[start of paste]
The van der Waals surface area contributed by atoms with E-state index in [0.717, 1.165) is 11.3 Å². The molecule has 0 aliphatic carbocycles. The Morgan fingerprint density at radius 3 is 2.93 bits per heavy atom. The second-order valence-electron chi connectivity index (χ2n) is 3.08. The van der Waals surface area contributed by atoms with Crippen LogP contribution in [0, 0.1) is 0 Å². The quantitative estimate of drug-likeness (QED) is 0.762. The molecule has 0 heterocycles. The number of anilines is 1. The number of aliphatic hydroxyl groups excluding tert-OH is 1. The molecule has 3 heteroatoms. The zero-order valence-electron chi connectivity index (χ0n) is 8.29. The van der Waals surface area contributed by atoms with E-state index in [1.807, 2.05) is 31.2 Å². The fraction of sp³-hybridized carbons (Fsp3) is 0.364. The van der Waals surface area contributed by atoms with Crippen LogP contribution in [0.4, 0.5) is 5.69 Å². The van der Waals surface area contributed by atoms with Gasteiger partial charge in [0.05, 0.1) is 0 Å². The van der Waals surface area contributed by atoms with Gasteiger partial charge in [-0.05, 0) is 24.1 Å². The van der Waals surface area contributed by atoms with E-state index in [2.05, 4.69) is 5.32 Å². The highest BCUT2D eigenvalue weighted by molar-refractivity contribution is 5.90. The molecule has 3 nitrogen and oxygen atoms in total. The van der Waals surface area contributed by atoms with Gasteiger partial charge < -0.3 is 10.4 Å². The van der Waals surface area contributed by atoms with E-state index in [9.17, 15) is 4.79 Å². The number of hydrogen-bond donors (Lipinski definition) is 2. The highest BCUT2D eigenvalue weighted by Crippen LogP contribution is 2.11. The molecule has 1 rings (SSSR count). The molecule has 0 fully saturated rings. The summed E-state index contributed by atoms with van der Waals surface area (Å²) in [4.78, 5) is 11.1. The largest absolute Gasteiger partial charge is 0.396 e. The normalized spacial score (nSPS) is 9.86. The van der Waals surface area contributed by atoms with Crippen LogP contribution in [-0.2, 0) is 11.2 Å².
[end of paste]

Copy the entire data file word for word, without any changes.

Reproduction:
The van der Waals surface area contributed by atoms with E-state index in [0.717, 1.165) is 11.3 Å². The molecule has 0 aliphatic carbocycles. The Morgan fingerprint density at radius 3 is 2.93 bits per heavy atom. The second-order valence-electron chi connectivity index (χ2n) is 3.08. The van der Waals surface area contributed by atoms with Crippen LogP contribution in [0, 0.1) is 0 Å². The quantitative estimate of drug-likeness (QED) is 0.762. The molecule has 0 heterocycles. The number of anilines is 1. The number of aliphatic hydroxyl groups excluding tert-OH is 1. The molecule has 3 heteroatoms. The zero-order valence-electron chi connectivity index (χ0n) is 8.29. The van der Waals surface area contributed by atoms with E-state index in [1.807, 2.05) is 31.2 Å². The fraction of sp³-hybridized carbons (Fsp3) is 0.364. The van der Waals surface area contributed by atoms with Crippen LogP contribution in [0.4, 0.5) is 5.69 Å². The van der Waals surface area contributed by atoms with Gasteiger partial charge in [0.05, 0.1) is 0 Å². The van der Waals surface area contributed by atoms with Gasteiger partial charge in [-0.05, 0) is 24.1 Å². The van der Waals surface area contributed by atoms with E-state index in [2.05, 4.69) is 5.32 Å². The highest BCUT2D eigenvalue weighted by molar-refractivity contribution is 5.90. The molecule has 3 nitrogen and oxygen atoms in total. The van der Waals surface area contributed by atoms with Gasteiger partial charge < -0.3 is 10.4 Å². The van der Waals surface area contributed by atoms with E-state index in [9.17, 15) is 4.79 Å². The number of hydrogen-bond donors (Lipinski definition) is 2. The highest BCUT2D eigenvalue weighted by Crippen LogP contribution is 2.11. The molecule has 1 rings (SSSR count). The molecule has 0 fully saturated rings. The summed E-state index contributed by atoms with van der Waals surface area (Å²) in [4.78, 5) is 11.1. The largest absolute Gasteiger partial charge is 0.396 e. The normalized spacial score (nSPS) is 9.86. The van der Waals surface area contributed by atoms with Crippen LogP contribution in [-0.2, 0) is 11.2 Å².